Stephen Koukoulas

Stephen Koukoulas

When Prime Minister Tony Abbott meets with US President Barack Obama and senior officials from the US administration, the economy is likely to be front and centre of their discussions.

With this being the case, Mr Abbott has a wonderful chance to show off just how wonderful Australian economic conditions have been, how adroitly economic policy has been implemented in the last few years and how that is showing up in an economic expansion and fiscal settings that people in the US could only dream about.

Recent data confirm the Australian economy into its 23rd year of unbroken economic growth. This is in stark contrast to the US which endured recessions in 2001 and of course in the period from 2007 to 2009. "Australian's have forgotten how to spell 'recession'", Mr Abbott could quip, such is our economic success. The fiscal stimulus measures taken in during the global economic crisis, Mr Abbott could highlight, were a critical factor stopping Australia diving into a nasty recession with hundreds of thousands of jobs saved, new jobs created and financial stability maintained during these troubled times.

The Australian is at it again. It is running another fact-less story with the express intent of undermining a key policy of the previous Labor government and what is disconcerting this time, is that it is pushing the line of the tobacco industry.

Today there is a Page One story by Christian Kerr which makes the sensational claim that "Labor's nanny state push to kill off the country's addiction to cigarettes with plain packaging has backfired, with new sales figures showing tobacco consumption growing during the first full year of the new laws".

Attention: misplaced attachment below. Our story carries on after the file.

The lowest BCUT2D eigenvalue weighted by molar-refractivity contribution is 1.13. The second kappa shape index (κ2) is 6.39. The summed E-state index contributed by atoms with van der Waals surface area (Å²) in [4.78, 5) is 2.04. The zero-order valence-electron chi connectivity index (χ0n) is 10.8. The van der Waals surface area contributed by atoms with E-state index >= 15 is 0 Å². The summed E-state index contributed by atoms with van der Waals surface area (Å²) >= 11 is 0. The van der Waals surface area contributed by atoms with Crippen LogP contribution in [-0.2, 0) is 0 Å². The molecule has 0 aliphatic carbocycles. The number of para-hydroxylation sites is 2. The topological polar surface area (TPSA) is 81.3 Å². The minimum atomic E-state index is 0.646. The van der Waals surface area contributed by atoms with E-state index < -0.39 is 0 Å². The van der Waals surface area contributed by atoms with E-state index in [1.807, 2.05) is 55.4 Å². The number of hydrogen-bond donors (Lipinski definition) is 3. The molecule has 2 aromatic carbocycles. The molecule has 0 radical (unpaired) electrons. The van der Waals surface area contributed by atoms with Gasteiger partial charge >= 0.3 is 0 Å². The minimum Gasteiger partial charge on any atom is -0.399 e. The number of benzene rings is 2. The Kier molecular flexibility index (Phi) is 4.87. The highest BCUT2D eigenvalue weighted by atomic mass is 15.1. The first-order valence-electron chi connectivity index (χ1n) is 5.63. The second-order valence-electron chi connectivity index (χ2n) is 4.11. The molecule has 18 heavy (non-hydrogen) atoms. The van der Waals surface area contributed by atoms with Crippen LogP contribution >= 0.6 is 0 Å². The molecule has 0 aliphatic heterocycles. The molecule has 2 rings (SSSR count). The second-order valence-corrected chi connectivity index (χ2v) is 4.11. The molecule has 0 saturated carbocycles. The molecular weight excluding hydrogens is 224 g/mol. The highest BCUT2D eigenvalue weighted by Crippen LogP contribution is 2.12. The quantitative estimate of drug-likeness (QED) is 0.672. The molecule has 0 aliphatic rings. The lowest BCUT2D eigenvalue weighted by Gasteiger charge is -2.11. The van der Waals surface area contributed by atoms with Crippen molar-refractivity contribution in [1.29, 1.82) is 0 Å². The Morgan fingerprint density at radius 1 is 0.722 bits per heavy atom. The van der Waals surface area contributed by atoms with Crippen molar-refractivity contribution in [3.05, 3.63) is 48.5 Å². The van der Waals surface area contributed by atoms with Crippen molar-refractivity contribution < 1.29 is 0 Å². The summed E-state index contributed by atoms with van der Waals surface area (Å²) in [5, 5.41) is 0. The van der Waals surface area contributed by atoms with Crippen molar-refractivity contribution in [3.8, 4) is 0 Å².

The "exclusive" story based on "new data obtained by The Australian" claims that "tobacco sales volumes increased by 59 million 'sticks' ... last year". The source of this shock finding is "industry monitor" InfoView which is "backed up by retailers, consumer marketers and the industry". Only Philip Morris and the Australasian Associates of Convenience Stores are cited.

Fortunately, the story is wrong.

The increase in the minimum wage has sparked the usual hand-wringing about Australia being a high wage country. Those demoaning the modest 3 per cent increase in the minimum wage and wage levels more generally, suggest wage rates should be lower.

Here is a look at some minimum wage levels in other countries. I for one would never want Australia to aspire for lower wages and view the high income levels in Australia as a sign of our massive prosperity and now 23 years without a recession.

Here we go - average hourly wages rates, US$. 

Afghanistan  US$0.57

Angola US$0.71

Argentina US$4.31

Australia US$16.88

Bangladesh US$0.09

Belgium US$11.69

Benin US$0.36

Brasil US$2.11

Canada US$9.95

China US$1.19

Estonia US$2.73

France US$12.22

Gambia US$0.12

Greece US$5.06

Haiti US$0.37

India US$0.28

Indonesia US$0.52

Japan US$8.32

South Korea US$4.63

Luxembourg US$14.24

Malawi US$0.16

Mongolia US$0.82

Niger US$0.34

Poland US$2.97

Russia US$1.04

Slovenia US$5.84

Taiwan US$3.88

UK US$10.02

US US$7.25

Vietnam US$0.30

So Australian wages are high, which is a great thing. We should hope wages here stay high as it is a sign of our economic strength and prosperity.

Source: World Bank